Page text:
Saudi Arabia has opened its doors for the women to do their own businesses without the consent of a husband or a male relative. Under Saudi Arabia’s guardianship system, women are required to present proof of permission from a male “guardian” , normally the husband, father or brother , to do any government paperwork, travel or enroll in classes.
The Saudi government announced the policy change which marks a major step away from the strict guardianship system that has been in force in the country for decades. Crown Prince Mohammed bin Salman, the powerful heir to the Saudi throne, has been leading the drive to expand the role of women in the workforce in recent months. His father, King Salman, in September approved the end of a decades-long ban on driving, which goes into effect in June.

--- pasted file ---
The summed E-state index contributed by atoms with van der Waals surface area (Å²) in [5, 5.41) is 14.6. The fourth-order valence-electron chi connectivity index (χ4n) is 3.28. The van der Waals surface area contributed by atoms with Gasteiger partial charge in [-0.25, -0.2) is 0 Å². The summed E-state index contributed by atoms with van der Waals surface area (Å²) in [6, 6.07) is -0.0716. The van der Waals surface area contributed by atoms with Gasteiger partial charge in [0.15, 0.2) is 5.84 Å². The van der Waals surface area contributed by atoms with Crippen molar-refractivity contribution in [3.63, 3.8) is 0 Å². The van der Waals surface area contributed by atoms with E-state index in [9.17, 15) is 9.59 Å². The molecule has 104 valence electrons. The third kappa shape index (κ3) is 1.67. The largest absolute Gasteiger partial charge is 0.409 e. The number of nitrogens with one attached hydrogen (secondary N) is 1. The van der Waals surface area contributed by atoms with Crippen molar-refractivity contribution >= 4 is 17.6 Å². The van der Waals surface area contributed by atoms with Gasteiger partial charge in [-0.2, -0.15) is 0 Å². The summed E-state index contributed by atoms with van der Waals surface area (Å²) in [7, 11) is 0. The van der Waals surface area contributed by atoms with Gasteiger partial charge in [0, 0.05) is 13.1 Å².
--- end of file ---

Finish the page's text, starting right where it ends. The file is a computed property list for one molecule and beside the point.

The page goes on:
The 32-year-old Prince, the chief architect behind Saudi Arabia’s “VISION 2030”, pledged a “moderate, open” Saudi Arabia in October, breaking with ultra-conservative clerics in favour of an image catering to foreign investors and Saudi youth. Prince aims on a reform programme, which seeks to elevate the percentage of women in the work force from 22 percent to nearly one-third.